Autumn is nearly upon us, and before we launch into this busy season, I’d like to point out that it’s not all gloom and doom out there.
Local and national governments have continually been wrongfooted by the coronavirus crisis, but the people of Peterborough have shown that they are far more adaptable and resilient than this administration.
I was cheered by a recent article in this newspaper in which Leonie McCarthy, the chief executive of Peterborough Council for Voluntary Service (PVCS) (pictured) pointed out how the voluntary sector had come together so well to meet the challenges posed by the coronavirus. Our charities have filled in many gaping holes in our pandemic response; they deserve our thanks.
Individual Peterborians have shown resilience too: another feature in this newspaper showed how residents were turning their gardens into bars and recreation areas. It has been said that necessity is the mother of invention; ingenuity and creativity definitely help it along.
Truck driver killed in crash on A47 near Peterborough this morning
Man arrested on suspicion of murder following 'explosion' at Spalding bungalow
Peterborough's Frank Perkins Parkway to be closed for second consecutive weekend
Peterborough woman pulls three of her own teeth out after being unable to get an appointment at an NHS dentist
A47 near Peterborough likely to remain closed 'for several hours' after serious collision
I know that some are still in lockdown because of pre-existing conditions.
There are many individual stories of kindness and generosity, in which neighbour helps out neighbour, delivering food and supplies, and having socially distanced conversations shouted over garden fences.
All these signs indicate to me that we are learning and adapting; our lives have been significantly altered by the virus. Those who don’t believe wearing masks and washing one’s hands are a select and irresponsible few. Most people look on gatherings of many that don’t involve social distancing as being a gamble. There are new restrictions on life as we know it.
Yet, we are finding ways around it. We as a city are adapting, changing; yes, it’s difficult, but in the end we will thrive.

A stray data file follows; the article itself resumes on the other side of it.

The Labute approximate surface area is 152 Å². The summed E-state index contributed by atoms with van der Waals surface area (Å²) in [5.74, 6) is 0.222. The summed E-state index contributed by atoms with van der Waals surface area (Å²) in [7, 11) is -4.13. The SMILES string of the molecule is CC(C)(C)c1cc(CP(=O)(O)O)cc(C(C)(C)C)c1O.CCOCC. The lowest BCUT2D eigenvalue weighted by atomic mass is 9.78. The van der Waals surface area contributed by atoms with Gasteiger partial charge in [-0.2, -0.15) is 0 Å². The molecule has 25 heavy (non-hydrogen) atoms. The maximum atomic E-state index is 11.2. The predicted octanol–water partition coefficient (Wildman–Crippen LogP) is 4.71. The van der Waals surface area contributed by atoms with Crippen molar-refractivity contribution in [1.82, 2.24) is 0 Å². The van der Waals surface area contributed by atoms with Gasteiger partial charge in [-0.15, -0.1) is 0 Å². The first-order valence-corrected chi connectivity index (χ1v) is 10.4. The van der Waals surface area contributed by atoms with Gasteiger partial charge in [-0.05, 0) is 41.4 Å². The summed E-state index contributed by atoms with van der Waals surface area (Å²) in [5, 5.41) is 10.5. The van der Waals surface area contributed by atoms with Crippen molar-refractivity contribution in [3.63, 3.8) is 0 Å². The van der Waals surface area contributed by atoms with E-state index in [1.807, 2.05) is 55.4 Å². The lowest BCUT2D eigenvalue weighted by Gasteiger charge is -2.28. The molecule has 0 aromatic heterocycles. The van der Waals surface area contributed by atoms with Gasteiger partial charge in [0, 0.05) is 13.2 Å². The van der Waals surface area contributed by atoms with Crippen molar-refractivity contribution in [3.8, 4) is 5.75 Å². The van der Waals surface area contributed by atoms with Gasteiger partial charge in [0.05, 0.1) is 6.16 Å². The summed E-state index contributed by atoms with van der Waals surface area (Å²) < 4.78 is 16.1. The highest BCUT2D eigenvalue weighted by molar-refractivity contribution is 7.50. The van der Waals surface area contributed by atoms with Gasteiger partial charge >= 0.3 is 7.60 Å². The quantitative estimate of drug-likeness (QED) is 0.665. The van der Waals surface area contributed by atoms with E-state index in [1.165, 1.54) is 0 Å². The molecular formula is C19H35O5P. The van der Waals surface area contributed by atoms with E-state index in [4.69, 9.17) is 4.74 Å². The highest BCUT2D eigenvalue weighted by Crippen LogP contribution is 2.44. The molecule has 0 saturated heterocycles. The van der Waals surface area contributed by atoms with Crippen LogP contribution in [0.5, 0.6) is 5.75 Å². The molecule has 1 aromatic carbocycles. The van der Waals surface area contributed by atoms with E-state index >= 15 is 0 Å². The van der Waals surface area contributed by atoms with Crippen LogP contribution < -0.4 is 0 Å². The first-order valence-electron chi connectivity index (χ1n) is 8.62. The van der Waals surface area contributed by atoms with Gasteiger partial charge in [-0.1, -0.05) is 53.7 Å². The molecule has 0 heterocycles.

It is a process: we need an administration that is thinking about adaptation and resilience.
What is it that we are going to need to support the shift in the economy, public health requirements and our behaviour?
How will our leisure facilities need to change? What can we do to support more remote working? How can we bolster the charity sector just in case there is a second spike in infections?
What can we do to continue to support those who are still shielding by necessity?
As September dawns and the nights grow colder, and the leaves change colour, people will do their best to resume the normal patterns of the year.
They will likely get on trains or go into offices: how do we get people to do that in such a way as to maximise safety?
The nights will grow longer, we will soon have another holiday season ahead. So: How do we manage festivities in the city in such a way that there are still celebrations but they are done in a manner which doesn’t create a public health catastrophe?
The flu season will come along.
Are we adequately prepared with stocks of flu’ vaccine? It’s going to be particularly important everyone gets the jab so as to minimise the risk.
What public awareness campaigns are we doing to ensure this?
Autumn is nearly here and there is much to do. A forward-thinking administration would look ahead, not just react to events as they happen. Unfortunately, we don’t have one of those. However, the Labour Group will push them to do more.